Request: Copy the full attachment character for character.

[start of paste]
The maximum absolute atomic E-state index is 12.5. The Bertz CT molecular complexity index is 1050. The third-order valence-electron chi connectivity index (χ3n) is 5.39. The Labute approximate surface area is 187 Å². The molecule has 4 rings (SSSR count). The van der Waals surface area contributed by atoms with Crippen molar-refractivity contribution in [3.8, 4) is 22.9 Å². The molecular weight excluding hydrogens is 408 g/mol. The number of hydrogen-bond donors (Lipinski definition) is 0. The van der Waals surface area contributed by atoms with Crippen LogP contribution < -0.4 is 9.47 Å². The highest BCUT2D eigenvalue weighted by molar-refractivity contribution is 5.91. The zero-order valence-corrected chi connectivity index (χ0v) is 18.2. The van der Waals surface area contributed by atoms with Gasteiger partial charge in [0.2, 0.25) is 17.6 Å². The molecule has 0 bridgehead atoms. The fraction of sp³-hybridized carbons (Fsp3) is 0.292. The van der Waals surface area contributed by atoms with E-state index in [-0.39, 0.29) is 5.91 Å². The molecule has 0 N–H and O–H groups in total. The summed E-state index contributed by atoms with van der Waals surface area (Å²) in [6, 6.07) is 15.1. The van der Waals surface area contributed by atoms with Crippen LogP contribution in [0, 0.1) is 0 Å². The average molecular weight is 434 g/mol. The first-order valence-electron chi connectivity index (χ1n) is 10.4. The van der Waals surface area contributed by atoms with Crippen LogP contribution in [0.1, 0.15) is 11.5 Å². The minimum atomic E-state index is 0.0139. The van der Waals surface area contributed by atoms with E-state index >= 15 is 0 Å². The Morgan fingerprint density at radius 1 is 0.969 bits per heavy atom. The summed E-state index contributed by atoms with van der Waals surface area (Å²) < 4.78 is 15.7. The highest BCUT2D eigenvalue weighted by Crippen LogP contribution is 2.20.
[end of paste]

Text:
The maximum absolute atomic E-state index is 12.5. The Bertz CT molecular complexity index is 1050. The third-order valence-electron chi connectivity index (χ3n) is 5.39. The Labute approximate surface area is 187 Å². The molecule has 4 rings (SSSR count). The van der Waals surface area contributed by atoms with Crippen molar-refractivity contribution in [3.8, 4) is 22.9 Å². The molecular weight excluding hydrogens is 408 g/mol. The number of hydrogen-bond donors (Lipinski definition) is 0. The van der Waals surface area contributed by atoms with Crippen LogP contribution < -0.4 is 9.47 Å². The highest BCUT2D eigenvalue weighted by molar-refractivity contribution is 5.91. The zero-order valence-corrected chi connectivity index (χ0v) is 18.2. The van der Waals surface area contributed by atoms with Gasteiger partial charge in [0.2, 0.25) is 17.6 Å². The molecule has 0 bridgehead atoms. The fraction of sp³-hybridized carbons (Fsp3) is 0.292. The van der Waals surface area contributed by atoms with E-state index in [-0.39, 0.29) is 5.91 Å². The molecule has 0 N–H and O–H groups in total. The summed E-state index contributed by atoms with van der Waals surface area (Å²) in [6, 6.07) is 15.1. The van der Waals surface area contributed by atoms with Crippen LogP contribution in [0, 0.1) is 0 Å². The average molecular weight is 434 g/mol. The first-order valence-electron chi connectivity index (χ1n) is 10.4. The van der Waals surface area contributed by atoms with Crippen LogP contribution in [0.1, 0.15) is 11.5 Å². The minimum atomic E-state index is 0.0139. The van der Waals surface area contributed by atoms with E-state index >= 15 is 0 Å². The Morgan fingerprint density at radius 1 is 0.969 bits per heavy atom. The summed E-state index contributed by atoms with van der Waals surface area (Å²) < 4.78 is 15.7. The highest BCUT2D eigenvalue weighted by Crippen LogP contribution is 2.20.